Wednesday 12 June 2019

Afterglow @ Southwark Playhouse

Afterglow @ Southwark Playhouse

Afterglow really wants to shock. Written by S. Asher Gelman and arriving in London after a considerable run in New York, it aims to be a progressive look at homosexual (open) relationships. But it's more conventional than it purports.

The plot is fit for a postage stamp: married gay couple in open relationship shocker. One of them falls for the third guy, which consequently ruins their marriage - a conclusion that's obvious from the very beginning.

It's meant to be an open and raw portrayal of homosexual promiscuity, but the play seems to be grabbing attention for its nudity more than anything. Early on it seems each scene either begins or ends with sex and there's even an on-stage shower that's frequently used. It feels like titillation to draw in the crowds.

That's a shame because there are some interesting ideas weaved into the narrative. "Love is easy, relationships take work," notes one character. What exactly makes a meaningful relationship? How long should they last? Are humans (here, men specifically) capable of monogamy? These are worthy themes to be explored.

Yet Afterglow is let down by its characterisation that represents a glossy, attractive version of gay life. Josh (Sean Hart) and Alex (Danny Mahoney) are a married couple living in a sleek New York apartment (beautifully designed by Libby Todd). They're in the process of having a child. They're wealthy professionals. They have a hedonistic lifestyle of sex and champagne. Even third-wheeler Darius (Jesse Fox) isn't exactly living a bad life, despite struggling with rent. All three men wear designer underwear, when they're wearing any at all.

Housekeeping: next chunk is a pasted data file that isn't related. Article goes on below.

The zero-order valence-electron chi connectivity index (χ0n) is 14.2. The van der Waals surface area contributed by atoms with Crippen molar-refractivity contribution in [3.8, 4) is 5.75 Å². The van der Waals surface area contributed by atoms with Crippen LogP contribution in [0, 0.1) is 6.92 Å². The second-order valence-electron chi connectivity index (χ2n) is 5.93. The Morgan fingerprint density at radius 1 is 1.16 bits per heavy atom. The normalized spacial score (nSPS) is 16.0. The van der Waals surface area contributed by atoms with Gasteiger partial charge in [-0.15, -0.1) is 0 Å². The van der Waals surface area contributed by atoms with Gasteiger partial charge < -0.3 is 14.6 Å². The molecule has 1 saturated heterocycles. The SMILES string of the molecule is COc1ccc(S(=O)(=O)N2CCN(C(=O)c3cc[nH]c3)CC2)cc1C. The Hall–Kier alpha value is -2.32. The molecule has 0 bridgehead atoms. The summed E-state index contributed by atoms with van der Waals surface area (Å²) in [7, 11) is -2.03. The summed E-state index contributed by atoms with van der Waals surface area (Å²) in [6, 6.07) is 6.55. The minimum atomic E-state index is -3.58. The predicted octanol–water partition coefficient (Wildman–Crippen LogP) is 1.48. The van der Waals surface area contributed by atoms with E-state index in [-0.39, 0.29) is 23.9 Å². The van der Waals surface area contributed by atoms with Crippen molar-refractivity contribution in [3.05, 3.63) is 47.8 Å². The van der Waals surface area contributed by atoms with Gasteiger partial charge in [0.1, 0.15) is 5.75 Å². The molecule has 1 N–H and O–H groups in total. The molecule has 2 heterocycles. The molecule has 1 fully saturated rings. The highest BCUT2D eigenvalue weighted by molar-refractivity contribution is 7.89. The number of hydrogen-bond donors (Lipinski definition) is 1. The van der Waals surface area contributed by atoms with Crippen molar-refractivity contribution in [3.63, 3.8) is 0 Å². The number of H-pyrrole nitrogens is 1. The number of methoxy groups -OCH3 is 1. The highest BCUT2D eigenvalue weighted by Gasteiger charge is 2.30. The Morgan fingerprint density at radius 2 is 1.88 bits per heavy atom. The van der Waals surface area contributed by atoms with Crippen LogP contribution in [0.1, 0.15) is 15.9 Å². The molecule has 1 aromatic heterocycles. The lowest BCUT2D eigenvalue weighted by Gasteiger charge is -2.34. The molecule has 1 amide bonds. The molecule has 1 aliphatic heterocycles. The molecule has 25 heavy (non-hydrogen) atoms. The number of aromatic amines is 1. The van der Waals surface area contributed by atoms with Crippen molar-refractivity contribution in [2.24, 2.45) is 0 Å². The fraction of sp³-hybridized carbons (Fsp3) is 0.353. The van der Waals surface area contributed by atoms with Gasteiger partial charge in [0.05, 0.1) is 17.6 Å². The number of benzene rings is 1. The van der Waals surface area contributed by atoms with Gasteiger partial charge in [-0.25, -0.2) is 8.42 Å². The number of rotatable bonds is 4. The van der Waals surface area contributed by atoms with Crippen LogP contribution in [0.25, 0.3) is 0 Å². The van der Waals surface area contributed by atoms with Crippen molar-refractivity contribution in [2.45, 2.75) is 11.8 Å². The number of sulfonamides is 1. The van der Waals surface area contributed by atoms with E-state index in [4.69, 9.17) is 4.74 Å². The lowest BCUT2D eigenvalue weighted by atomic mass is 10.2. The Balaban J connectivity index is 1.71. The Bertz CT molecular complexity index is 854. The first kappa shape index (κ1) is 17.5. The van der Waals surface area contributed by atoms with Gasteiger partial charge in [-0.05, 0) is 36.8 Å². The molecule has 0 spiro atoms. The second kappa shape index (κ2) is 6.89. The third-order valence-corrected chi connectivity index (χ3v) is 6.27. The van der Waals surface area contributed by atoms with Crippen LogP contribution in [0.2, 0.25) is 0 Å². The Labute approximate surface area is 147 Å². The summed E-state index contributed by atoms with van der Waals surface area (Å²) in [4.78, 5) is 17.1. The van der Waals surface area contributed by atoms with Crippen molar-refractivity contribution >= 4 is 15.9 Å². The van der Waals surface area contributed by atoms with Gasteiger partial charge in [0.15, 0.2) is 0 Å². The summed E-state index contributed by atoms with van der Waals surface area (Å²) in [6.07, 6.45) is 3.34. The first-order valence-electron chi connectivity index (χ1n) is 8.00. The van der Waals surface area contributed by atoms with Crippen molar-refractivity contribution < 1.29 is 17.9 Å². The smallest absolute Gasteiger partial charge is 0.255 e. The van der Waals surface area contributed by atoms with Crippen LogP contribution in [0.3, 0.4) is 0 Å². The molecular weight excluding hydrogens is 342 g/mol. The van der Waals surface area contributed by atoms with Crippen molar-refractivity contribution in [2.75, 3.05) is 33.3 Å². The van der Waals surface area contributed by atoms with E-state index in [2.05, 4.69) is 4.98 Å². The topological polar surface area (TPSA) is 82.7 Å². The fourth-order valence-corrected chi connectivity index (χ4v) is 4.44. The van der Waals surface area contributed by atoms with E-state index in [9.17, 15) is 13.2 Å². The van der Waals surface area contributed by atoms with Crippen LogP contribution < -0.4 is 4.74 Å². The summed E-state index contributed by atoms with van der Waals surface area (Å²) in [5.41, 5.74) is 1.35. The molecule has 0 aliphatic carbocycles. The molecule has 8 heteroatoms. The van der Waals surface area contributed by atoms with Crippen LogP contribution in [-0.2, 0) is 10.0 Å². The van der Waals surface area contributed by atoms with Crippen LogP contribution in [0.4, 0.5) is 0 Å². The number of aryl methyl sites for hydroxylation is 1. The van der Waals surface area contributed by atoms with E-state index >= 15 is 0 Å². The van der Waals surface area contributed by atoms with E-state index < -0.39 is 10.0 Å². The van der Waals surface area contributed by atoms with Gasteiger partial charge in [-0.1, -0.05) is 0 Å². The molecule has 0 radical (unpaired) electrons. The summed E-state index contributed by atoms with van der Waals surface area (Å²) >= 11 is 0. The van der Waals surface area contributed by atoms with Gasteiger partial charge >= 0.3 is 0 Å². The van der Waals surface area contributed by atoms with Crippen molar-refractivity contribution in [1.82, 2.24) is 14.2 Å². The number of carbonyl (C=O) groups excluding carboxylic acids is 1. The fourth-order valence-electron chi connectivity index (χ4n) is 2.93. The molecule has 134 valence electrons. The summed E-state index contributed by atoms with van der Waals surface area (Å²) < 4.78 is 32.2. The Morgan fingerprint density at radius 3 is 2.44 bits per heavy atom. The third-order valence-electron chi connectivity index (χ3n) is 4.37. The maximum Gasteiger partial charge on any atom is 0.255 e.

They're also young, typically attractive, fit, and white - an issue of casting more than script, though the actors do have great chemistry. They're blinded by their privilege. When one character claims "dating is hard" because he's "paralysed by the illusion of choice" it's hard to sympathise with such narcissism. Gelman's natural dialogue certainly fits the setting, but the only issue for these men is airing their, literal, dirty laundry.

It's all decidedly conservative. What would be more progressive would be diversity in its actors, their ethnicity and body shape. Or perhaps an ending in which polyamory does work, that doesn't rely on the hetero-normativity of marriage.

Instead, it leaves us questioning why we should even care for these self-absorbed characters. The narrative is ultimately boring, and no amount of nudity, shower sex or designer underwear can change that.


Watch: Afterglow runs at the Southwark Playhouse until 20th July.

Afterglow @ Southwark Playhouse

Afterglow @ Southwark Playhouse
Photos: Darren Bell